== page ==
May have just been a sample thing.  Cheaper guitars are much, much more consistent than they used to be but sample variation is still a very real thing.  That's why I'd never buy a guitar before trying it unless it was a high end hand made job.
Logged
bluesman67
Gold Member
****
Offline Offline

Posts: 3166




Ignore
« Reply #11 on: August 29, 2007, 09:18:52 PM »

The price difference between the Norman and the Seagull S6 was 30 bucks, so I don't think you can call one a entry level guitar and one a higher end.  Anyways, they all sounded about the same, really good.
Logged

bluesman67
HOGTOP CHARLOTTE

www.reverbnation.com/hogtopcharlotte
bhika
Gold Member
****
Offline Offline

Posts: 1463




Ignore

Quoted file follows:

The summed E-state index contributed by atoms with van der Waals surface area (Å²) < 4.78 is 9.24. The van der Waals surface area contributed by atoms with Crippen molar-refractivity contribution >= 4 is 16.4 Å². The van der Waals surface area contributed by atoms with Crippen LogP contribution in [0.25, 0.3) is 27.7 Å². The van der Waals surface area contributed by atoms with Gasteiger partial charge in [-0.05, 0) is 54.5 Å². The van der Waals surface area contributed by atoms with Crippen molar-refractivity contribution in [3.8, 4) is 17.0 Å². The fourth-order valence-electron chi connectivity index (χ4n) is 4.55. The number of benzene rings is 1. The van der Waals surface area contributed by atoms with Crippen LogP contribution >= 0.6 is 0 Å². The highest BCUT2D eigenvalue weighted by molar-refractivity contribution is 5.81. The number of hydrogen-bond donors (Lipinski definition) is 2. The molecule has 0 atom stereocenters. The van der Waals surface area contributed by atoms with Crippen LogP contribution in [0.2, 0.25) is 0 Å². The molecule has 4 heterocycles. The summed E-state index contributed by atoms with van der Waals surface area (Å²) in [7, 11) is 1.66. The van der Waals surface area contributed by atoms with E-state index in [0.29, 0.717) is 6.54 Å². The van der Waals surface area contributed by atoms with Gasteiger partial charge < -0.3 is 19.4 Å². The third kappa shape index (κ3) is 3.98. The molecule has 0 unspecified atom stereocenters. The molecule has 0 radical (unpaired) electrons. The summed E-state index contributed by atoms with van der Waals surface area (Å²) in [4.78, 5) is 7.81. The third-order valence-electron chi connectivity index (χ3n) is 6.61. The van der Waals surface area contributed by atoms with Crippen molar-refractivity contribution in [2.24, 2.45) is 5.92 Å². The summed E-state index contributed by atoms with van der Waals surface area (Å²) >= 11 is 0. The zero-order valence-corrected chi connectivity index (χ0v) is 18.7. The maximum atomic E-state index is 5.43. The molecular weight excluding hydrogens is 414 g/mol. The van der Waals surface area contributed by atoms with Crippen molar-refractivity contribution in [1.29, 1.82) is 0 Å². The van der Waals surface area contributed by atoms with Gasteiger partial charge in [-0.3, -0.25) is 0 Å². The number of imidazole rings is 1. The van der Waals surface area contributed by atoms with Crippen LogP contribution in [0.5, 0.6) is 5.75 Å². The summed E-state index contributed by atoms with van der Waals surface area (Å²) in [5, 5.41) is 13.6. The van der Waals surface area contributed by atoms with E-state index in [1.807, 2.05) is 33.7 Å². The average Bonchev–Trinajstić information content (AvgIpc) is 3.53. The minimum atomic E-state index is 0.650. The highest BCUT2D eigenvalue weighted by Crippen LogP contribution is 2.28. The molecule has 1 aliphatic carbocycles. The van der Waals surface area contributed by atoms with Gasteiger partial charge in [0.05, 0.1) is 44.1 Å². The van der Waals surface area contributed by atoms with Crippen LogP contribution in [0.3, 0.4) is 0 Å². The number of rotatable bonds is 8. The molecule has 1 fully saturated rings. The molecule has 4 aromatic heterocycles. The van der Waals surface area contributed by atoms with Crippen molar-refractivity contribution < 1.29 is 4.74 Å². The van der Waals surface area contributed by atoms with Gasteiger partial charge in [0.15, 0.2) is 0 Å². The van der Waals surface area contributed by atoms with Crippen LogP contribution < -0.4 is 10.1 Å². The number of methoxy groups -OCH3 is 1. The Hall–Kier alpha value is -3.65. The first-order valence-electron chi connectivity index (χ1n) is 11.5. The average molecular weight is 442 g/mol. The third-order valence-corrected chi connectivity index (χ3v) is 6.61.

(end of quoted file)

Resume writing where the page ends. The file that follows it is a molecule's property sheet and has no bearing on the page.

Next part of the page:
« Reply #12 on: August 30, 2007, 01:46:26 PM »

I just bought an A&L Folk a couple of months ago as a couch guitar, so I didn't need to subject me Larrivees to my 2 year old daughters inquisitve hands. Took me awhile to get used to the neck and the short scale but's it a nice little box for not much mulla and I don't have to worry as much about my little virtuoso playing with it.. I tried out a lefty Seagull and the same time and they sound very similar, and like Bluesman said only about 30 dollars difference.
Logged

jeff

Larrivee 00-03MT Forum IV  #30 of 29
Yggdrasil
Member
**
Offline Offline

Posts: 13


WWW

Ignore
« Reply #13 on: September 03, 2007, 05:22:21 PM »

I Had an A&L Ami Parlour before my P-05; very good bang for the buck, but I sold it due to the narrow (1 11/16") nut width.

I'd like to pick up a cheap "disposable" parlor to leave in my motorhome (which is stored in Europe), but I can't find anthing with a wide nut (minimum 1 3/4, preferably 1 13/16")

http://music.jeffersoncampervan.com/

http://travel.jeffersoncampervan.com/
Logged

Pages: [1]   Go Up
  Print  
 
Jump to: